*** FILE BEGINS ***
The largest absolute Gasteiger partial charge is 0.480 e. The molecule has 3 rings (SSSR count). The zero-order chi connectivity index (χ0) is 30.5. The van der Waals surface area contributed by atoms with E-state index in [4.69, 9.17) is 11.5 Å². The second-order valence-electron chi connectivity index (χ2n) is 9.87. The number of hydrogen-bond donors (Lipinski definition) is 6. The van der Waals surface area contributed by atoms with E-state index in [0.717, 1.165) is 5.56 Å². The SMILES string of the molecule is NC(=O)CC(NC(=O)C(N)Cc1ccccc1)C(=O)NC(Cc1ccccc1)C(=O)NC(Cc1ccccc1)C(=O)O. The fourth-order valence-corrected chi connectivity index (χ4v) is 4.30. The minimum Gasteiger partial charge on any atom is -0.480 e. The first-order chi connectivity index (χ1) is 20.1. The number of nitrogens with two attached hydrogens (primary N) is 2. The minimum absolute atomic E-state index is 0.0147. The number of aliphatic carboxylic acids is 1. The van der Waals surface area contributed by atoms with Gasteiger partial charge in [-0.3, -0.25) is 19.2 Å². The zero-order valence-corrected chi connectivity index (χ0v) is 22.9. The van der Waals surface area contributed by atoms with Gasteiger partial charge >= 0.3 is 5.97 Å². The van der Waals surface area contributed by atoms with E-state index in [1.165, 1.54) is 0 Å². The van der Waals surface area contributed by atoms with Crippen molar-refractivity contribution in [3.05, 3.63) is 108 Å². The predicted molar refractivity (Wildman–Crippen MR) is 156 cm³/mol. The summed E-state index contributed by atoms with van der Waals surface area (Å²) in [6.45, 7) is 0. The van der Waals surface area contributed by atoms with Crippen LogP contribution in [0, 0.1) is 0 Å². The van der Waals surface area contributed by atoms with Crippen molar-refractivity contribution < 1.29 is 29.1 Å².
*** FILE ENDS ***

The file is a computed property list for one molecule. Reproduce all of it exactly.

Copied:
The largest absolute Gasteiger partial charge is 0.480 e. The molecule has 3 rings (SSSR count). The zero-order chi connectivity index (χ0) is 30.5. The van der Waals surface area contributed by atoms with E-state index in [4.69, 9.17) is 11.5 Å². The second-order valence-electron chi connectivity index (χ2n) is 9.87. The number of hydrogen-bond donors (Lipinski definition) is 6. The van der Waals surface area contributed by atoms with E-state index in [0.717, 1.165) is 5.56 Å². The SMILES string of the molecule is NC(=O)CC(NC(=O)C(N)Cc1ccccc1)C(=O)NC(Cc1ccccc1)C(=O)NC(Cc1ccccc1)C(=O)O. The fourth-order valence-corrected chi connectivity index (χ4v) is 4.30. The minimum Gasteiger partial charge on any atom is -0.480 e. The first-order chi connectivity index (χ1) is 20.1. The number of nitrogens with two attached hydrogens (primary N) is 2. The minimum absolute atomic E-state index is 0.0147. The number of aliphatic carboxylic acids is 1. The van der Waals surface area contributed by atoms with Gasteiger partial charge in [-0.3, -0.25) is 19.2 Å². The zero-order valence-corrected chi connectivity index (χ0v) is 22.9. The van der Waals surface area contributed by atoms with Gasteiger partial charge >= 0.3 is 5.97 Å². The van der Waals surface area contributed by atoms with E-state index in [1.165, 1.54) is 0 Å². The van der Waals surface area contributed by atoms with Crippen molar-refractivity contribution in [3.05, 3.63) is 108 Å². The predicted molar refractivity (Wildman–Crippen MR) is 156 cm³/mol. The summed E-state index contributed by atoms with van der Waals surface area (Å²) in [6.45, 7) is 0. The van der Waals surface area contributed by atoms with Crippen LogP contribution in [0, 0.1) is 0 Å². The van der Waals surface area contributed by atoms with Crippen molar-refractivity contribution < 1.29 is 29.1 Å².